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Allis shad returning to Tamar estuary

Allis shad. Pic: Environment Agency
Image caption Three spawning areas of the the allis shad have been found on the River Tamar

A rare relative of the herring, the allis shad, is returning in large numbers to the Tamar estuary, the Environment Agency says.

The fish, one of the UK's rarest, spends most of its time at sea, only returning to fresh water to breed.

The agency said officers had noticed an increase in numbers in the valley on the Devon and Cornwall border, with some believed to be bigger than normal.

At least three spawning areas had been identified in the area, it added.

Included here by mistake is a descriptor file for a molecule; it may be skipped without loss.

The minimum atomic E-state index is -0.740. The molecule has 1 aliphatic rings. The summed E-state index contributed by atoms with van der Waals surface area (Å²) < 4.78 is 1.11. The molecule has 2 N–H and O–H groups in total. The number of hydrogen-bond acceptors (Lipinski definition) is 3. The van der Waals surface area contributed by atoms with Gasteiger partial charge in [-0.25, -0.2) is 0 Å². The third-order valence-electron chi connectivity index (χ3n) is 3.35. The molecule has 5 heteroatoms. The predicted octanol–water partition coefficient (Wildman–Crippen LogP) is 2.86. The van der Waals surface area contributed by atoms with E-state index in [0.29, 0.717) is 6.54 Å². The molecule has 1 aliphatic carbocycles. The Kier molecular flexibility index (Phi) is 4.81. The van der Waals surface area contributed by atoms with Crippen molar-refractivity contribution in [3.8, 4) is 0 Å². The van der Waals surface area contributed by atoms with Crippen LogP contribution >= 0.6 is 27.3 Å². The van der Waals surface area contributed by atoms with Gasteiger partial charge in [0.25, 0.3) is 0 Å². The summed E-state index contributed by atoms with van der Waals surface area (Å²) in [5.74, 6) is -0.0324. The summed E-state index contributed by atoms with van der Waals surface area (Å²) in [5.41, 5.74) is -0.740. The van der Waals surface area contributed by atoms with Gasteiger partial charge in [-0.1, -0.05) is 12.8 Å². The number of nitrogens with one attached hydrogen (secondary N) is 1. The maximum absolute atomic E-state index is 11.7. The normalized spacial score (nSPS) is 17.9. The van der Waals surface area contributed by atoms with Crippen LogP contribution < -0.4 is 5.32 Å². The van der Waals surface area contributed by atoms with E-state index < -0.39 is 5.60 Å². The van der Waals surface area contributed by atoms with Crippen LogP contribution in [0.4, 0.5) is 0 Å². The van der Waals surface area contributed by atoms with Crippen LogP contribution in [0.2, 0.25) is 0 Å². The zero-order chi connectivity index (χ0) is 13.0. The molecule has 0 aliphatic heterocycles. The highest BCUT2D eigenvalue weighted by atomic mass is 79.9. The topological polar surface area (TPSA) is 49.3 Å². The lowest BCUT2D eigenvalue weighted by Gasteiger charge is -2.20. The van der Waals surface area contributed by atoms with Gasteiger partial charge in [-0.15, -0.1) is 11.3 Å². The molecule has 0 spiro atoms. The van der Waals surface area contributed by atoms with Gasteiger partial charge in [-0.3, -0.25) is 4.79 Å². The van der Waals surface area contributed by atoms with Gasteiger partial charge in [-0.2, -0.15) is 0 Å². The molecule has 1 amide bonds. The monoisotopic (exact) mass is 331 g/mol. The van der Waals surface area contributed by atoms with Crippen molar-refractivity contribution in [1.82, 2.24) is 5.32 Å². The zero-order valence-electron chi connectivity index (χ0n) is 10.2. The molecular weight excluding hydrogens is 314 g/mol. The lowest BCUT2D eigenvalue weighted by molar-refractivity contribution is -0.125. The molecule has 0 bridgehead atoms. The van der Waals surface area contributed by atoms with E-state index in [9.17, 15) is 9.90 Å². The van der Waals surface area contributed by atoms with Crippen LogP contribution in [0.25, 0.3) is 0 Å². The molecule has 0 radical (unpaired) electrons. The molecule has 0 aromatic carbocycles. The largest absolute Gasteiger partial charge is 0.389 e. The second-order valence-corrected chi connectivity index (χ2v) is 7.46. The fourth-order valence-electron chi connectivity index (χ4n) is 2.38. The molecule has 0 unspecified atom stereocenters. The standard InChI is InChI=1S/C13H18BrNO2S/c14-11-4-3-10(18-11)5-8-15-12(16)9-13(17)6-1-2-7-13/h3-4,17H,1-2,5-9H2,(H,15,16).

One fish caught in the Tamar by officials as part of a monitoring programme was 20ins (52cm) long and weighed 4.2lb (1.9kg).

The Tamar estuary and the Solway Firth - on the Scotland-England border between and Dumfries & Galloway and Cumbria - are currently the only known sites in the UK where fish regularly spawn, the agency said.

Outside the breeding season, the fish are mainly found in shallow coastal waters.

The agency said 2011 "will certainly be remembered as a year when this species was present [in the Tamar] in abundance".

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